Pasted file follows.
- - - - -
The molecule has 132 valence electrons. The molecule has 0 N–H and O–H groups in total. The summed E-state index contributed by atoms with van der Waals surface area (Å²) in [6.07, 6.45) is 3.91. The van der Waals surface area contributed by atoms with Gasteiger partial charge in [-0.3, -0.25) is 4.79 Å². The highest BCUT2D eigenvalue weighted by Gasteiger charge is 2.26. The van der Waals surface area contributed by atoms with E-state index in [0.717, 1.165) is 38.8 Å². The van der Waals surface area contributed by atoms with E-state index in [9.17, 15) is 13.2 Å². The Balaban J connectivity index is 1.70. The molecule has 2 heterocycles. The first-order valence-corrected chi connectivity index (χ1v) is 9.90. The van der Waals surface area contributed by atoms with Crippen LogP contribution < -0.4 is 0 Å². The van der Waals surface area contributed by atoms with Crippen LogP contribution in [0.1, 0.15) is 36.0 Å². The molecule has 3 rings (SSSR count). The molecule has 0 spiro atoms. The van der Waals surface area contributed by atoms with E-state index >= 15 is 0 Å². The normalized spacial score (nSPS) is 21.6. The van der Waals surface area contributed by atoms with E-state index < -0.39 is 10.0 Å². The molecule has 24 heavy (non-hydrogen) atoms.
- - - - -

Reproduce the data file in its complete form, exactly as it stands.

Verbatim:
The molecule has 132 valence electrons. The molecule has 0 N–H and O–H groups in total. The summed E-state index contributed by atoms with van der Waals surface area (Å²) in [6.07, 6.45) is 3.91. The van der Waals surface area contributed by atoms with Gasteiger partial charge in [-0.3, -0.25) is 4.79 Å². The highest BCUT2D eigenvalue weighted by Gasteiger charge is 2.26. The van der Waals surface area contributed by atoms with E-state index in [0.717, 1.165) is 38.8 Å². The van der Waals surface area contributed by atoms with E-state index in [9.17, 15) is 13.2 Å². The Balaban J connectivity index is 1.70. The molecule has 2 heterocycles. The first-order valence-corrected chi connectivity index (χ1v) is 9.90. The van der Waals surface area contributed by atoms with Crippen LogP contribution < -0.4 is 0 Å². The van der Waals surface area contributed by atoms with Crippen LogP contribution in [0.1, 0.15) is 36.0 Å². The molecule has 3 rings (SSSR count). The molecule has 0 spiro atoms. The van der Waals surface area contributed by atoms with E-state index >= 15 is 0 Å². The normalized spacial score (nSPS) is 21.6. The van der Waals surface area contributed by atoms with E-state index < -0.39 is 10.0 Å². The molecule has 24 heavy (non-hydrogen) atoms.